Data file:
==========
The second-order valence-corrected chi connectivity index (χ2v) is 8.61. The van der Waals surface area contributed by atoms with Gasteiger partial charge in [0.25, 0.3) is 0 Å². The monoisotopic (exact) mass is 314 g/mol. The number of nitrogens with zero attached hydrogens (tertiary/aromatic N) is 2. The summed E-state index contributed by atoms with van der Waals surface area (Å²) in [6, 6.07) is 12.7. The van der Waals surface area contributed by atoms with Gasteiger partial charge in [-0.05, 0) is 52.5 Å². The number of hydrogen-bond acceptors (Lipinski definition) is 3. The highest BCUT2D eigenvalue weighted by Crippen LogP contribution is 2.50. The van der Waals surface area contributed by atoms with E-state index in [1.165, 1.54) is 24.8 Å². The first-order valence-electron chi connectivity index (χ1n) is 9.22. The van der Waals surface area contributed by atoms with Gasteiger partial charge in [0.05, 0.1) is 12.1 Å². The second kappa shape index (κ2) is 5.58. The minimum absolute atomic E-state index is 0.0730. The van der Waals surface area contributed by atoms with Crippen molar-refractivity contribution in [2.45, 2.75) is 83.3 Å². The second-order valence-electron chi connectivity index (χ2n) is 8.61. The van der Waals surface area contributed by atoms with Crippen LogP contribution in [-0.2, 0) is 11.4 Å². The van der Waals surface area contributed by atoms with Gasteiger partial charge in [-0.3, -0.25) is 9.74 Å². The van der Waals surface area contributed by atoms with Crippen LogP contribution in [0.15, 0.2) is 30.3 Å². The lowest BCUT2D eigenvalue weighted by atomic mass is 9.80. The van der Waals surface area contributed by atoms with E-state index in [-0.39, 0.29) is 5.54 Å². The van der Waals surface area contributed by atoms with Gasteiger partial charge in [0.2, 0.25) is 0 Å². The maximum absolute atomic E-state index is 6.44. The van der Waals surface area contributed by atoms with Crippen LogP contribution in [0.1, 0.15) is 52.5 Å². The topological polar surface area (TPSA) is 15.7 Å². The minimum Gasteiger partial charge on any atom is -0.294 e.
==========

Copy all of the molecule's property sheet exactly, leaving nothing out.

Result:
The second-order valence-corrected chi connectivity index (χ2v) is 8.61. The van der Waals surface area contributed by atoms with Gasteiger partial charge in [0.25, 0.3) is 0 Å². The monoisotopic (exact) mass is 314 g/mol. The number of nitrogens with zero attached hydrogens (tertiary/aromatic N) is 2. The summed E-state index contributed by atoms with van der Waals surface area (Å²) in [6, 6.07) is 12.7. The van der Waals surface area contributed by atoms with Gasteiger partial charge in [-0.05, 0) is 52.5 Å². The number of hydrogen-bond acceptors (Lipinski definition) is 3. The highest BCUT2D eigenvalue weighted by Crippen LogP contribution is 2.50. The van der Waals surface area contributed by atoms with E-state index in [1.165, 1.54) is 24.8 Å². The first-order valence-electron chi connectivity index (χ1n) is 9.22. The van der Waals surface area contributed by atoms with Gasteiger partial charge in [0.05, 0.1) is 12.1 Å². The second kappa shape index (κ2) is 5.58. The minimum absolute atomic E-state index is 0.0730. The van der Waals surface area contributed by atoms with Crippen molar-refractivity contribution in [2.45, 2.75) is 83.3 Å². The second-order valence-electron chi connectivity index (χ2n) is 8.61. The van der Waals surface area contributed by atoms with Crippen LogP contribution in [-0.2, 0) is 11.4 Å². The van der Waals surface area contributed by atoms with Gasteiger partial charge in [-0.3, -0.25) is 9.74 Å². The van der Waals surface area contributed by atoms with Crippen LogP contribution in [0.15, 0.2) is 30.3 Å². The lowest BCUT2D eigenvalue weighted by atomic mass is 9.80. The van der Waals surface area contributed by atoms with E-state index in [-0.39, 0.29) is 5.54 Å². The van der Waals surface area contributed by atoms with Gasteiger partial charge in [0.2, 0.25) is 0 Å². The maximum absolute atomic E-state index is 6.44. The van der Waals surface area contributed by atoms with Crippen LogP contribution in [0.1, 0.15) is 52.5 Å². The topological polar surface area (TPSA) is 15.7 Å². The minimum Gasteiger partial charge on any atom is -0.294 e.